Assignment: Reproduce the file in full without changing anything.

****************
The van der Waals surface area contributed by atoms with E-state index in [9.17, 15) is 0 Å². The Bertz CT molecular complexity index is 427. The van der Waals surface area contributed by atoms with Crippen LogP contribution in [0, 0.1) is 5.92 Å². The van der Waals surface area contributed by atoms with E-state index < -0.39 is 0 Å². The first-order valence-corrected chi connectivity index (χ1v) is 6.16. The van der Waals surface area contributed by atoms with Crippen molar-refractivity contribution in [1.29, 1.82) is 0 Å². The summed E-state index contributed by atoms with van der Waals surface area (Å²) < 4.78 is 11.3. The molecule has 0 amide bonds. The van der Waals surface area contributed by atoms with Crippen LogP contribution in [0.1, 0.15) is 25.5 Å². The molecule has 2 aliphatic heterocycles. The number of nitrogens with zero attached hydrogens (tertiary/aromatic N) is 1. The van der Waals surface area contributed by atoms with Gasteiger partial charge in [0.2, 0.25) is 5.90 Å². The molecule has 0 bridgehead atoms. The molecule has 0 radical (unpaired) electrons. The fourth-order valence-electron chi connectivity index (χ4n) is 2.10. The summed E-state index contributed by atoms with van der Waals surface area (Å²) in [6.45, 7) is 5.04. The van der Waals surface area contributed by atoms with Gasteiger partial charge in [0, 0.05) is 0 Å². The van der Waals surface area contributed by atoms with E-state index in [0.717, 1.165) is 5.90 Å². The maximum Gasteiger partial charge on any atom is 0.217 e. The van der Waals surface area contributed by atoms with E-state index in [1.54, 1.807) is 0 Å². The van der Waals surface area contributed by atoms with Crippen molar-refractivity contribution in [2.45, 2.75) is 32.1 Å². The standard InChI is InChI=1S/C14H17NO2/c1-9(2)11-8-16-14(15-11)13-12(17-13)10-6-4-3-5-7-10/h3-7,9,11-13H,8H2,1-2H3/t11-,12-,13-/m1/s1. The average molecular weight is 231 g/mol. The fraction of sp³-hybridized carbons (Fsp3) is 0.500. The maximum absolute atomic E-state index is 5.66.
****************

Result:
The van der Waals surface area contributed by atoms with E-state index in [9.17, 15) is 0 Å². The Bertz CT molecular complexity index is 427. The van der Waals surface area contributed by atoms with Crippen LogP contribution in [0, 0.1) is 5.92 Å². The van der Waals surface area contributed by atoms with E-state index < -0.39 is 0 Å². The first-order valence-corrected chi connectivity index (χ1v) is 6.16. The van der Waals surface area contributed by atoms with Crippen molar-refractivity contribution in [1.29, 1.82) is 0 Å². The summed E-state index contributed by atoms with van der Waals surface area (Å²) < 4.78 is 11.3. The molecule has 0 amide bonds. The van der Waals surface area contributed by atoms with Crippen LogP contribution in [0.1, 0.15) is 25.5 Å². The molecule has 2 aliphatic heterocycles. The number of nitrogens with zero attached hydrogens (tertiary/aromatic N) is 1. The van der Waals surface area contributed by atoms with Gasteiger partial charge in [0.2, 0.25) is 5.90 Å². The molecule has 0 bridgehead atoms. The molecule has 0 radical (unpaired) electrons. The fourth-order valence-electron chi connectivity index (χ4n) is 2.10. The summed E-state index contributed by atoms with van der Waals surface area (Å²) in [6.45, 7) is 5.04. The van der Waals surface area contributed by atoms with Gasteiger partial charge in [0, 0.05) is 0 Å². The van der Waals surface area contributed by atoms with E-state index in [0.717, 1.165) is 5.90 Å². The maximum Gasteiger partial charge on any atom is 0.217 e. The van der Waals surface area contributed by atoms with E-state index in [1.54, 1.807) is 0 Å². The van der Waals surface area contributed by atoms with Crippen molar-refractivity contribution in [2.45, 2.75) is 32.1 Å². The standard InChI is InChI=1S/C14H17NO2/c1-9(2)11-8-16-14(15-11)13-12(17-13)10-6-4-3-5-7-10/h3-7,9,11-13H,8H2,1-2H3/t11-,12-,13-/m1/s1. The average molecular weight is 231 g/mol. The fraction of sp³-hybridized carbons (Fsp3) is 0.500. The maximum absolute atomic E-state index is 5.66.